Out with Easter, in with the more pagan Carnivale.
Radio City Entertainment previewed its “Carnivale Spectacular” for group sales and potential sponsors Wednesday morning, even though the full-scale production won’t be unveiled for ticket-buying theatergoers until May 2002.
The show will join the annual “Christmas Spectacular” as Radio City’s second production, replacing the “Easter Spectacular,” which was last performed in 1997 when Radio City was owned by the Rockefeller Group. Cablevision bought Radio City in 1998.
“We’re out to establish ‘Carnivale’ as a springtime tradition,” said James Sanna, senior VP of marketing and business development for RCE. “We’d actually like to do three seasonal shows, but we’re a few years away from that.”
Sanna estimated the cost of “Carnivale” at $30 million. “It’s going to be the most expensive live show ever mounted in New York City,” he said. Disney does not release such figures, but industry observers have put the capitalization of “The Lion King” on Broadway at between $15 million and $20 million. A few Las Vegas shows have been capitalized at more than $30 million.
Radio City Entertainment brought in Jay Smith to executive produce the spring extravaganza seven months ago, at which time the “Carnivale” theme was already in place. “Easter has a religious component, and we’re looking for a show for all of New York,” Sanna said. “If you look at the composition of the city, ‘Carnivale’ represents a broader range of potential patrons. We also think ‘Carnivale’ is a more contemporary way of doing a spring spectacular.”
Short performance sked
Surprisingly, “Carnivale” will play only 22 performances in May 2002, as opposed to the “Christmas Spectacular,” which clocked in 230 perfs last time around.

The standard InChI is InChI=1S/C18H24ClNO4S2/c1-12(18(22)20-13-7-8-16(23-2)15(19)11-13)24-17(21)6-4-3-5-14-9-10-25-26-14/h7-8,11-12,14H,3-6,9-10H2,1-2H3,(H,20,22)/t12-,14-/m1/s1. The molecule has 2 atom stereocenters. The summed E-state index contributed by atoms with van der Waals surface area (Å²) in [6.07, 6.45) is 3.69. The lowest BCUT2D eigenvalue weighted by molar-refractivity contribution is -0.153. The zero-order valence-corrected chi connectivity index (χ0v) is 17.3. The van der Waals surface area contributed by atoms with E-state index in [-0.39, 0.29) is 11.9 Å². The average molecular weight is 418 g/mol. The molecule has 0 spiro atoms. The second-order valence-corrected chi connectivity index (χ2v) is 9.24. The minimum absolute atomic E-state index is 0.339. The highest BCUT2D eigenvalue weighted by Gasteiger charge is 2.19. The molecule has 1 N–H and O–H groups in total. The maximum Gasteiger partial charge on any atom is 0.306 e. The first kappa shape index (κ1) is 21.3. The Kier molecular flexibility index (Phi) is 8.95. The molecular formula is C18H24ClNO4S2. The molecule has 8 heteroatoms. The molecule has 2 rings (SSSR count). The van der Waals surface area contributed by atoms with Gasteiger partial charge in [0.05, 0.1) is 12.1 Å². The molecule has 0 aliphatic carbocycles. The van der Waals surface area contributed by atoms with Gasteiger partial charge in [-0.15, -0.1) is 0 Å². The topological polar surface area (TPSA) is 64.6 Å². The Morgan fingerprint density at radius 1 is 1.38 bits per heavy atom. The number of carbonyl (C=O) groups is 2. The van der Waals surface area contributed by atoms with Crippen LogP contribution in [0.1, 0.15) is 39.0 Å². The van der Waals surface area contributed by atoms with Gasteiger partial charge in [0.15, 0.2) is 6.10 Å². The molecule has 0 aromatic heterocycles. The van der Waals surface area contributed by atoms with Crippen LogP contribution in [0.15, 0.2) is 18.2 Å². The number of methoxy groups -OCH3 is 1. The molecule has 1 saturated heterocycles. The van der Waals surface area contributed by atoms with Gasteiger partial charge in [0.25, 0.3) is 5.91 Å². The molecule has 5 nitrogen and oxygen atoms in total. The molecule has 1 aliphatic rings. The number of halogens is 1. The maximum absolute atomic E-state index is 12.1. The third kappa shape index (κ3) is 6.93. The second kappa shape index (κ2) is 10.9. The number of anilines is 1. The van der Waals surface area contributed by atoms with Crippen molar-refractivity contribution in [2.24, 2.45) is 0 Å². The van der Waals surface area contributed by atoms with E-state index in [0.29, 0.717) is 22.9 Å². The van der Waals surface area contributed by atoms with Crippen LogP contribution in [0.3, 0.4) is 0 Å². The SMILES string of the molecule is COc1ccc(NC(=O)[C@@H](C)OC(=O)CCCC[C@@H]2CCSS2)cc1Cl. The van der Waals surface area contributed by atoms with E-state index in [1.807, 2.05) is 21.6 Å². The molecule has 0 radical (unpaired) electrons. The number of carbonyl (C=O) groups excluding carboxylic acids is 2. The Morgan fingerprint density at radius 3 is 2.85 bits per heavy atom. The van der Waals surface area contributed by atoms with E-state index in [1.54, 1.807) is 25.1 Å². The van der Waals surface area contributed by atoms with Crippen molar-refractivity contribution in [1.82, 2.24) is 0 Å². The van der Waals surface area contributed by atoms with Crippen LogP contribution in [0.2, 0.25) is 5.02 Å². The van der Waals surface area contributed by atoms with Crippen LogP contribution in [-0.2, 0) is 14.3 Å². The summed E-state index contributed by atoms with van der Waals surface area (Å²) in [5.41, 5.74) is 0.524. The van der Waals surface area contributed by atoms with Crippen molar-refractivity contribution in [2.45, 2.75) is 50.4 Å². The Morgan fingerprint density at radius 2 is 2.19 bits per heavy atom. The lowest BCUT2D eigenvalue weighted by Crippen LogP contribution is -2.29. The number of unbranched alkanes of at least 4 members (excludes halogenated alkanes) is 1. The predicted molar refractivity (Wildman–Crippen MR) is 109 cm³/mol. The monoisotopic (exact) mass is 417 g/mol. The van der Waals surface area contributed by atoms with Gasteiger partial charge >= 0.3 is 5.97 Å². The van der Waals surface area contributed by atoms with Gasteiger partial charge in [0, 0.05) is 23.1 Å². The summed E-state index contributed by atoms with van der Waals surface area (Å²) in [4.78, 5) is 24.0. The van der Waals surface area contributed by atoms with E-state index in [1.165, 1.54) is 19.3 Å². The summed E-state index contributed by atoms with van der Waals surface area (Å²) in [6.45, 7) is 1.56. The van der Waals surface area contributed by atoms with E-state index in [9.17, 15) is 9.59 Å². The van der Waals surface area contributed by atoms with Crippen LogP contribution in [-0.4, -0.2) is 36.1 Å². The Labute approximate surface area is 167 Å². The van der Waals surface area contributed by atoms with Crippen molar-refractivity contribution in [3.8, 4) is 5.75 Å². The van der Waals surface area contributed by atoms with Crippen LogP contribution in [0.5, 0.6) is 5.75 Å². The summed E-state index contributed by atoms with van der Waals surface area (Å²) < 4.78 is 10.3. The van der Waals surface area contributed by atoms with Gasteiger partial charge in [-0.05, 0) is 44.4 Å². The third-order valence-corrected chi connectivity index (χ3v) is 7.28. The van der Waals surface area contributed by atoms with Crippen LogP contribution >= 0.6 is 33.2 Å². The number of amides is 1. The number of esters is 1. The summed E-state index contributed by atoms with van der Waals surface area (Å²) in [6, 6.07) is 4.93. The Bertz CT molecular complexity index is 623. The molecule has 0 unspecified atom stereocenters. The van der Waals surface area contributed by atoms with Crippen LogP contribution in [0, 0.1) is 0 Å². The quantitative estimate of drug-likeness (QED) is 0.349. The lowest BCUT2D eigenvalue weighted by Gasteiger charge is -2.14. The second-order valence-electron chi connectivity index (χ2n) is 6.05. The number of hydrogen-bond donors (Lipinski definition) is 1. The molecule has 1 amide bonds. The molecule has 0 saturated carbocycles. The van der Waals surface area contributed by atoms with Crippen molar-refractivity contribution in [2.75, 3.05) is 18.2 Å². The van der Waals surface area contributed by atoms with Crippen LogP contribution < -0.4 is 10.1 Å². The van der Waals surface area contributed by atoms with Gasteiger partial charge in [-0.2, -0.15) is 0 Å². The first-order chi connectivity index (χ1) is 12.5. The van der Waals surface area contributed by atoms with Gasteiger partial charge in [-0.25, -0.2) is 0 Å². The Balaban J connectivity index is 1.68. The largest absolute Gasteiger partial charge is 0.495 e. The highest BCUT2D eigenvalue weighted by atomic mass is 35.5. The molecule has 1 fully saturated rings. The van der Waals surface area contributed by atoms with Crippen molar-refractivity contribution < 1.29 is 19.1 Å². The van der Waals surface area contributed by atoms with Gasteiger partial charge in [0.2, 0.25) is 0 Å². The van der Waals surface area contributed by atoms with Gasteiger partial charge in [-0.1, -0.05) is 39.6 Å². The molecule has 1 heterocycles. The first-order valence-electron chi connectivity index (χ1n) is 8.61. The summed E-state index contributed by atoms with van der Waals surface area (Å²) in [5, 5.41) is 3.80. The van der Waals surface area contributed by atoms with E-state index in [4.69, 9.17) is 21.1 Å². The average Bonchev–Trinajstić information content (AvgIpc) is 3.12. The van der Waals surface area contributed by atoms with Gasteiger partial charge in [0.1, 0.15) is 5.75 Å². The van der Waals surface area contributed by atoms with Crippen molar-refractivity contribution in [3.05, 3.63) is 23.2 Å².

“We want to open in a big way and sell out,” Smith said.
“In future seasons, we’ll expand from there to meet the demand,” Sanna said.
The “Carnivale” creative team includes director Graciela Daniele, Carnivale master Peter Minshall, composer Emilio Estefan, costume designer Constance Hoffman, production designer David Rockwell, lighting designers Jules Fisher and Peggy Eisenhauer, music supervisor Daryl Waters, writer Mark Waldrop and choreographers Mark Dendy and Willie Rosario.
Smith said the original brainstorming session on the “Carnivale” concept also included Franco Dragone of Cirque du Soleil and Linda Woolverton, screenwriter of “The Lion King.”
As for the “Carnivale” show itself, invited guests to Radio City entered the art deco theater as several painters rappelled down the side of a huge scrim displaying a symbol of the equinox, which they continued to splash paint across. Mayor Rudolph Giuliani introduced Cablevision’s James Dolan, who introduced the Rockettes, who began their usual high-kick routine dressed in short raincoats as the orchestra played traditional New York-themed songs by Leonard Bernstein and John Kander, among others. Soon, the fabled dancers launched into a quick, tasteful striptease that revealed much skimpier gold lame outfits. They then proceeded to perform dance maneuvers reminiscent of Katherine Dunham as they threw back their hair and undulated across the floor to a calypso beat.
“One of the goals is to showcase the Rockettes in a new way,” Smith said, “to break out of line a bit but keep that Rockette precision.”